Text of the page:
It’s hard to believe, but in just over 24 hours I’ll be getting on a plane to Kathmandu. To get ready for my fellowship, I’ve spent three months reading up on Nepali history and politics, one week in advocacy training boot camp in DC, and just a few manic hours packing. This summer, I’ll be working with the National Network of Families of the Disappeared and Missing of Nepal (NEFAD) to set up an income generation project for family members of the disappeared, and to support NEFAD as it advocates for justice.
If I’ve learned anything from the many books, blogs, and articles I’ve read about Nepal’s civil war, it’s that the politics around the conflict are still incredibly complicated. With this in mind, I plan to spend my fellowship listening to and learning from as many people as I can to understand the aftermath of the war and the challenges of the reconciliation process.
Luckily, I’ll have plenty of help from my supervisor at NEFAD – Ram Kumar Bhandari. Ram is one of the leading activists in Nepal for the 1500 families of individuals who were forcibly disappeared during the civil war. He has dedicated his life to speaking out on behalf of the missing in Nepal, and has tirelessly advocated for justice for these families and their missing loved ones. I am honored to be working with Ram and his network of family members and activists throughout Nepal on this issue.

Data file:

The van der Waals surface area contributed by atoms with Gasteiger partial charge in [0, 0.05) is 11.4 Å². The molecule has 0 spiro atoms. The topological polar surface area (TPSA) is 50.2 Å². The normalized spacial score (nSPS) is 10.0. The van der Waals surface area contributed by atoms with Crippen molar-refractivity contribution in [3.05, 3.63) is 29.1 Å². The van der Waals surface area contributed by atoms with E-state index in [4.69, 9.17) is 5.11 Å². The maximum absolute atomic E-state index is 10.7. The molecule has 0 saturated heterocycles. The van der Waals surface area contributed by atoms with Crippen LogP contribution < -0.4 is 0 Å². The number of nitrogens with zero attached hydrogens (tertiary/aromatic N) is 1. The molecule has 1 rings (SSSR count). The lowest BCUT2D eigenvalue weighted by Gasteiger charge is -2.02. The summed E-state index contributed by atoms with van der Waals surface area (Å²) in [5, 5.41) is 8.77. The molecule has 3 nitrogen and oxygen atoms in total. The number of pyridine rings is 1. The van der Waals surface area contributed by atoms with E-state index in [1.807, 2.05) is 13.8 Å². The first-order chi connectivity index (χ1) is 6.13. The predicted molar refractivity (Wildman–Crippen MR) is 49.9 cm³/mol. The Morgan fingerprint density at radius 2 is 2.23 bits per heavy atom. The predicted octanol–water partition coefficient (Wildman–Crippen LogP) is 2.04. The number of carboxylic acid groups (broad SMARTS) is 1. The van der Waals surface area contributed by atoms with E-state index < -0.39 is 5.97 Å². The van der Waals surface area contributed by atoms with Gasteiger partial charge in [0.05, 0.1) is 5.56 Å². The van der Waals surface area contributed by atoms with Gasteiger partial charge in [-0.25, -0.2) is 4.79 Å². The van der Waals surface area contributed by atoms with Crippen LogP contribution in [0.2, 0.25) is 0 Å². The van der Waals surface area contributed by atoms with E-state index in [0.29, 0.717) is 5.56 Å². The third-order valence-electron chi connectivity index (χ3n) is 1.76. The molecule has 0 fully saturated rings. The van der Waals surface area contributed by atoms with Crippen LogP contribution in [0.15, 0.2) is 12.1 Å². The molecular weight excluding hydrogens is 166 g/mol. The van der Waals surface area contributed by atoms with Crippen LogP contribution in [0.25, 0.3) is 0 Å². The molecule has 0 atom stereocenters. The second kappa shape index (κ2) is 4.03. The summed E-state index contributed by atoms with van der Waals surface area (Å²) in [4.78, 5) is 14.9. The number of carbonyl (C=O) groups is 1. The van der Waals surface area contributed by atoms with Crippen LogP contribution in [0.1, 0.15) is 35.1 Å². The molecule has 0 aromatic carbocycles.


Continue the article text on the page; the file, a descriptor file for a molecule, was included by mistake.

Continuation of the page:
One way I’ll be contributing to NEFAD’s mission this summer is by setting up an advocacy quilting program that will allow the wives of the disappeared tell their stories. The Advocacy Project has supported many quilting projects in places as diverse as Bosnia, Guatemala, and Mali, producing beautiful and powerful quilts that honor the courage and resiliency of the women who made them. In addition, the embroidery techniques the women learn while advocacy quilting gives them a marketable skill that will help provide them an income to support their families.
Stay tuned to this blog all summer – I’ll be documenting my work with Ram and NEFAD, the quilting project, and all of my adventures in the Himalayas. Look out for future blog posts such as:
– A (very brief) explainer on Nepal’s civil war and its aftermath
– Interviews with the advocacy quilters, activists, Maoist ex-combatants, families of the missing, and the many other people impacted by the conflict
– Reports on daily life in Kathmandu
– My hike to Everest base camp (kidding!)
For more adventures in advocacy, check out the Advocacy Project for the blogs of the 11 other Peace Fellows doing amazing work around the world.
Posted By Megan Keeling (Nepal)
Posted May 27th, 2016